Artists conception of the Caddoan Mississippian culture Spiro Mounds Site in eastern Oklahoma on the Arkansas River.
Occupied between 800 to 1450 CE, the site was a major regional power. The illustration shows the large Brown Mound at the center of the site next to the oval shaped the plaza to the west ringed by smaller house mounds. To the southeast is the famous Craigs Mound, or "The Great Mortuary Mound", with its distinctive profile.
The mounds site, located seven miles outside of Spiro, Oklahoma, is the only prehistoric, American Indian archaeological site in Oklahoma open to the public. The mounds are one of the most important American Indian sites in the nation. The prehistoric Spiro people created a sophisticated culture which influenced the entire Southeast. Artifacts indicate an extensive trade network, a highly-developed religious center, and a political system which controlled the entire region. Located on a bend of the Arkansas River, the site was a natural gateway from which the Spiro people exerted their influence. Yet much of the Spiro culture is still a mystery, as well as the reasons for the decline and abandonment of the site.
In terms of its artifact legacy, a few items are of particular note.
What is thought to be a turtle figure, the repetition of the hand is a universal symbol, explored below.
Figure 2 intrigues by the attire - the warriors have shoes, wear a helmet like headdress, seem to be holding a shield in one hand, and a mace like object in another. The cross figures prominently. Another interpretation of this object is that it depicts two dancers at the axis mundi, the point in some indigenous belief systems where the upper, lower, and middle worlds meet.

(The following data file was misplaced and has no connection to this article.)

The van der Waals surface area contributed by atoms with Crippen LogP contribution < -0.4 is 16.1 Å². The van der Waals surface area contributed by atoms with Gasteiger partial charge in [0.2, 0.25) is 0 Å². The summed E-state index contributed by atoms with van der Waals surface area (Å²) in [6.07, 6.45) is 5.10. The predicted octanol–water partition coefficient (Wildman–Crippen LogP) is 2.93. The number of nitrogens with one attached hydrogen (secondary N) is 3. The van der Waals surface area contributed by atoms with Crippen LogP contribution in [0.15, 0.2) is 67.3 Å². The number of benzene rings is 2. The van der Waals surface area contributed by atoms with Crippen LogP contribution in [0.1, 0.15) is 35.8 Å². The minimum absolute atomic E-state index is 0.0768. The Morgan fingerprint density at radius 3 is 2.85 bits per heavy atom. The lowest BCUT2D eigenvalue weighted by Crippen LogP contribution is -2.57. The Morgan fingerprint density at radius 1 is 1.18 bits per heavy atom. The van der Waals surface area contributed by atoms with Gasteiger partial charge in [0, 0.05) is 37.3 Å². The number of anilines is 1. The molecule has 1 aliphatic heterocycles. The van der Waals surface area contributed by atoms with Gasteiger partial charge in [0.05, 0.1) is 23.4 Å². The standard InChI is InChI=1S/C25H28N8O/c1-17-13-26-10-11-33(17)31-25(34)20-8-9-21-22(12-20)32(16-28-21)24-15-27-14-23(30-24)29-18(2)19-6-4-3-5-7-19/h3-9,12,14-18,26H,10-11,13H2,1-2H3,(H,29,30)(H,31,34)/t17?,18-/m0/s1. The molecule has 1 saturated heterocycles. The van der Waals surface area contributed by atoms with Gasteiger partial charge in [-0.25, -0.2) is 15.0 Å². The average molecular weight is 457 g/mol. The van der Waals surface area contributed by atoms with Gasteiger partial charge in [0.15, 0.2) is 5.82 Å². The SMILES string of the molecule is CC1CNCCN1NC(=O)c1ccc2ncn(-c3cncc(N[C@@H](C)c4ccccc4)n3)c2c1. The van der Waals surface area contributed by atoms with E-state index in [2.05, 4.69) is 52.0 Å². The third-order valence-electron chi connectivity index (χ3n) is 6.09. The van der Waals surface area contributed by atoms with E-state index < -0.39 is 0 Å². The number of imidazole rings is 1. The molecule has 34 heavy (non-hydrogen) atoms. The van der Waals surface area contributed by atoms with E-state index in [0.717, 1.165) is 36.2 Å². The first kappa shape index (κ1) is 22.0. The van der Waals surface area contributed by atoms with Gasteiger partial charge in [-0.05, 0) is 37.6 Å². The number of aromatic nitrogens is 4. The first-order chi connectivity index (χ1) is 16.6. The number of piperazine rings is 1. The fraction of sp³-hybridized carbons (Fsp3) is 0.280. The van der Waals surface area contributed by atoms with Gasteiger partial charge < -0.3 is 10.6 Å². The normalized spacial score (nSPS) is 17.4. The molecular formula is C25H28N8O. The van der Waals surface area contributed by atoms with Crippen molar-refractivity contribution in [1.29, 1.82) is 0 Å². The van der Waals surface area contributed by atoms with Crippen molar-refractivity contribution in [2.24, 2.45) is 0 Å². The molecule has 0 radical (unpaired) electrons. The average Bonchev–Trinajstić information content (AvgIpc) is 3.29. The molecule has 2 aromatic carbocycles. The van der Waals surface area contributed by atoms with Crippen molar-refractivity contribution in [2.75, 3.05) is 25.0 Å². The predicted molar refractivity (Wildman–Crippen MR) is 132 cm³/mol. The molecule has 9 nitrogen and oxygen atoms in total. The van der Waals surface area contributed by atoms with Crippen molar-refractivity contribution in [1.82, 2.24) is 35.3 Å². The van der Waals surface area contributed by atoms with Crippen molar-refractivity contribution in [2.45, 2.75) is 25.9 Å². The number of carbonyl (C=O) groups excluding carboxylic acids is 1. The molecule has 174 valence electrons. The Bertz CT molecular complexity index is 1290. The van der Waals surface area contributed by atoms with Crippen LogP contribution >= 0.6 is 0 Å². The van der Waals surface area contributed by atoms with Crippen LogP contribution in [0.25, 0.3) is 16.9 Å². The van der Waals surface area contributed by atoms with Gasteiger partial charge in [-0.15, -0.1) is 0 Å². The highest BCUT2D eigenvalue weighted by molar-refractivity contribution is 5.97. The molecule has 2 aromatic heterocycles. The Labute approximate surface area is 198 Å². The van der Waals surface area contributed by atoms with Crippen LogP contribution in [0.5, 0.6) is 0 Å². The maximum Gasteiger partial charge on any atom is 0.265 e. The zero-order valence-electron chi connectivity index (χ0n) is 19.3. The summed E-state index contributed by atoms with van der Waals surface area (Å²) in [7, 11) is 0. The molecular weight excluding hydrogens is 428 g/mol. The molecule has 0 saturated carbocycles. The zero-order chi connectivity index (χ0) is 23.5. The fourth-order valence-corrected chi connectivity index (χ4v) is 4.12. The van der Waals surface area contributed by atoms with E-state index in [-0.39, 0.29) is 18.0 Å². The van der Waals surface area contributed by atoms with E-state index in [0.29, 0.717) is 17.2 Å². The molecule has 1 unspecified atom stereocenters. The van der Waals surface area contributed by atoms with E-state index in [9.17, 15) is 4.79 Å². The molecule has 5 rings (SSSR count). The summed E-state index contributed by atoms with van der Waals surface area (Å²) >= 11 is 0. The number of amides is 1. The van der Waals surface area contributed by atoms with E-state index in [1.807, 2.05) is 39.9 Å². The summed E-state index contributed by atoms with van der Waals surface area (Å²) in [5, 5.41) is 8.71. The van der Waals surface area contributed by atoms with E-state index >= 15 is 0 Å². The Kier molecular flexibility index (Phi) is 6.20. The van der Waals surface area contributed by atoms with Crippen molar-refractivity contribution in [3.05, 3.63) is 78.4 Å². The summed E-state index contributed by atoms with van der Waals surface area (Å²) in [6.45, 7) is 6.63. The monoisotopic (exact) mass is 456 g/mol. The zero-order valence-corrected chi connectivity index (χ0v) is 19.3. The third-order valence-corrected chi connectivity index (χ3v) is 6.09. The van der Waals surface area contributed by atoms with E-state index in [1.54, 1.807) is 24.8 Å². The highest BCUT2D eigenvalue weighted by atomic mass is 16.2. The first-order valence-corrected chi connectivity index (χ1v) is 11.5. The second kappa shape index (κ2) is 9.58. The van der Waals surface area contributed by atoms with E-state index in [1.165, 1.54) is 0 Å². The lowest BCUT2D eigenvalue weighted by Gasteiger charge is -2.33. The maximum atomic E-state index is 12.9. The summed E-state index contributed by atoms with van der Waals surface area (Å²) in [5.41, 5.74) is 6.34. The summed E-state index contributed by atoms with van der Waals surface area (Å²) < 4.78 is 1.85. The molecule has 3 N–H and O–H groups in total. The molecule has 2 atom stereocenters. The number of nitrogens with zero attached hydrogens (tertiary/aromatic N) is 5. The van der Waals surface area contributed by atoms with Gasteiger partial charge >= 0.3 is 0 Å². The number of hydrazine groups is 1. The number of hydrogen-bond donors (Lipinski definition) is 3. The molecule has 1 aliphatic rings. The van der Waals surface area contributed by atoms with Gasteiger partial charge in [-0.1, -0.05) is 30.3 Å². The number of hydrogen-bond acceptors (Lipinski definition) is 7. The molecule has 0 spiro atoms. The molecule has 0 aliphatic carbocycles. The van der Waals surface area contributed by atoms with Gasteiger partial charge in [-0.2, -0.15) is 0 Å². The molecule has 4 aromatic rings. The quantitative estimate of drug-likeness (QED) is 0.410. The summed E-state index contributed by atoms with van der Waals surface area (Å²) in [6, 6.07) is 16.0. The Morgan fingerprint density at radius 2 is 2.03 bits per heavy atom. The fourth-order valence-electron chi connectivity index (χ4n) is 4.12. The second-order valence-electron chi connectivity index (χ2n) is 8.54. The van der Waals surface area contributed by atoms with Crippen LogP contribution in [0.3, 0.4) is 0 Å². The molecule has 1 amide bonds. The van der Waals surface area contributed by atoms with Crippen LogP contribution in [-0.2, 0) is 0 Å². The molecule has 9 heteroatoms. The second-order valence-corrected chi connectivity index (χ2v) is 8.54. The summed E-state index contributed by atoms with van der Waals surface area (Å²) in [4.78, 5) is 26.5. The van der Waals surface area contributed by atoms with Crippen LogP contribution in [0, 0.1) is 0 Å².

Metal objects - its important to remember that at the time of European contact metal useage north of the Rio Grande was not known - from Spiro mound include:
Thirty copper axes (Fig. 3) with finely carved wooden handles, like this example were recovered from Craig Mound. They represent some of the rarest artifacts found during the excavation. Fig. 3 is well preserved and similar in design to the other hafted axes. The wooden handles have carved crested bird heads with copper axes hafted through the open mouths. Some of the handles are made of persimmon and they were all inlaid with shell eyes. They measure about two feet long.
The birdman (Fig. 5) is a figure in copper, and is more akin to an angel with wings than the normal mesoamerican representation of a man in bird skin. Angel figures first appear in Sumerian civilization.
The so called "Rattlesnake Disk" is perhaps the most intriguing of the finds in Spiro Mound, not because of the rattlesnake, but because of the eye in hand motif, which appears to be a Hamsa a palm-shaped amulet popular throughout the Middle East and North Africa which features the all seeing eye.
Depicting the open right hand, an image recognized and used as a sign of protection in many times throughout history, the hamsa is believed by Jews and others to provide defense against the evil eye. It has been theorized that its origins lie in Ancient Egypt or Carthage (modern-day Tunisia) and may have been associated with the goddess Tanit. To find such symbolism in ancient America is an enigma suggestive of cross-continental cultural exchange.
Pendant with Eye in Hand, Mounville Site, Alabama